Changes in river discharge structure and regime in mining-industrial-urban areas

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Courtesy of Springer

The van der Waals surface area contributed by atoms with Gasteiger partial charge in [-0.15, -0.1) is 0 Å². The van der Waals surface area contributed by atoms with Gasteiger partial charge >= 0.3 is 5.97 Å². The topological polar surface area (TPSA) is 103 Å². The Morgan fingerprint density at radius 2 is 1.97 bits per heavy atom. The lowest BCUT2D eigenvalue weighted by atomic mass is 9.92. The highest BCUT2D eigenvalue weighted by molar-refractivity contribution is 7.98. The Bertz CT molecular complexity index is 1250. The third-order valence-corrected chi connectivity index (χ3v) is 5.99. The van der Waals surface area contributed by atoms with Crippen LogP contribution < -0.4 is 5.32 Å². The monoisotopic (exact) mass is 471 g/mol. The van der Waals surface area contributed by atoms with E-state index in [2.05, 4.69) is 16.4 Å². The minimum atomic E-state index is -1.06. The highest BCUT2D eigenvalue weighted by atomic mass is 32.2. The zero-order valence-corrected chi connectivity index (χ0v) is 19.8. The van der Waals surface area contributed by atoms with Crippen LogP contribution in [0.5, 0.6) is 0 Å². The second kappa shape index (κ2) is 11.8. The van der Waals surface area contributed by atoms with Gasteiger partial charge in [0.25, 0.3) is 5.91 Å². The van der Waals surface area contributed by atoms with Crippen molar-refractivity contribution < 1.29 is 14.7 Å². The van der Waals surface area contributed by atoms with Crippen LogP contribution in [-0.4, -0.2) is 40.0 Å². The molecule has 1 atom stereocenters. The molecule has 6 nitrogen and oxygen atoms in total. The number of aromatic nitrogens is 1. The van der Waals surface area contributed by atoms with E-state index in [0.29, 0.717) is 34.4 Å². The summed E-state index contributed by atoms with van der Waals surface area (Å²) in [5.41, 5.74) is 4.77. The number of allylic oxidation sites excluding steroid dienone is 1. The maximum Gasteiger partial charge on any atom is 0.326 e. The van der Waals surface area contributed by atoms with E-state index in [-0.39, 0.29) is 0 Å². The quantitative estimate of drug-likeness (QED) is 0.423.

In mining-industrial-urban areas, the variability of river discharge is regulated, directly or indirectly, by human economic activity. This results from the presence of alien water, which often comes from outside the catchment area, is discharged into the river network. This water includes industrial and municipal wastewater and deep-drainage mine water. Simultaneously, as a result of water intake and water infiltration into dry ground (due to mining), the volume of river discharge decreases. Such changeable conditions of water alimentation and drainage are typical of many regions of Europe. Detailed investigations of the range and directions of changes in river structure and regime were carried out for the area of Upper Silesian Industrial Region (USIR) of Poland. The results were compared with the results of investigations carried out in the Ruhr Basin of Germany and the Donetsk Basin of the Ukraine and Russia. The investigations showed that, in some cases, prolonged, multifunctional economic activity of a man has effectively eliminated of the influence of natural hydrometeorological conditions on river discharge. Wastewater and mine water which has contributed to river flow is only slightly variable in the annual cycle and it causes an increase of water volume and a discharge smoothing. Sewage effluent and mine wastewater also change the structure of river runoff because their contribution to the runoff sometimes exceeds 90% of its volume.

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